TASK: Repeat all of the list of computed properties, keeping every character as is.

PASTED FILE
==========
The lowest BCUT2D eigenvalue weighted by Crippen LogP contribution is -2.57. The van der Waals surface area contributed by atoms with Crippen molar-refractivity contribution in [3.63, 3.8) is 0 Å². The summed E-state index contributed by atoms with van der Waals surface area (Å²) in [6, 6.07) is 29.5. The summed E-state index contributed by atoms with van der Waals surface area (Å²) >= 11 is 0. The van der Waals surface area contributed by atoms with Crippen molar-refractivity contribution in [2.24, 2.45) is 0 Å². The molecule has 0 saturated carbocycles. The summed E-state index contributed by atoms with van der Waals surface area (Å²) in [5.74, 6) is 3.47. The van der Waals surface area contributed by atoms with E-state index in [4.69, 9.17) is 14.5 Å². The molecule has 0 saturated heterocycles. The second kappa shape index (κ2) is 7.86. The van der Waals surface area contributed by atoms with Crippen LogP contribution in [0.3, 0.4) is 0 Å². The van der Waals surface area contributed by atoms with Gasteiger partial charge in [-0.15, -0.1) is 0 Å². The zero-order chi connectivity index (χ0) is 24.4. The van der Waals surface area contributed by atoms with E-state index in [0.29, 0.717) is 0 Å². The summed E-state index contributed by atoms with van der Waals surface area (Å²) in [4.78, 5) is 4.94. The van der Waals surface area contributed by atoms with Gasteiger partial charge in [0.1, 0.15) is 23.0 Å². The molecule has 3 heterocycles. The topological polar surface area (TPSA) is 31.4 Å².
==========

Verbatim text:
The lowest BCUT2D eigenvalue weighted by Crippen LogP contribution is -2.57. The van der Waals surface area contributed by atoms with Crippen molar-refractivity contribution in [3.63, 3.8) is 0 Å². The summed E-state index contributed by atoms with van der Waals surface area (Å²) in [6, 6.07) is 29.5. The summed E-state index contributed by atoms with van der Waals surface area (Å²) >= 11 is 0. The van der Waals surface area contributed by atoms with Crippen molar-refractivity contribution in [2.24, 2.45) is 0 Å². The molecule has 0 saturated carbocycles. The summed E-state index contributed by atoms with van der Waals surface area (Å²) in [5.74, 6) is 3.47. The van der Waals surface area contributed by atoms with E-state index in [4.69, 9.17) is 14.5 Å². The molecule has 0 saturated heterocycles. The second kappa shape index (κ2) is 7.86. The van der Waals surface area contributed by atoms with Crippen LogP contribution in [0.3, 0.4) is 0 Å². The van der Waals surface area contributed by atoms with Gasteiger partial charge in [-0.15, -0.1) is 0 Å². The zero-order chi connectivity index (χ0) is 24.4. The van der Waals surface area contributed by atoms with E-state index in [0.29, 0.717) is 0 Å². The summed E-state index contributed by atoms with van der Waals surface area (Å²) in [4.78, 5) is 4.94. The van der Waals surface area contributed by atoms with Gasteiger partial charge in [0.1, 0.15) is 23.0 Å². The molecule has 3 heterocycles. The topological polar surface area (TPSA) is 31.4 Å².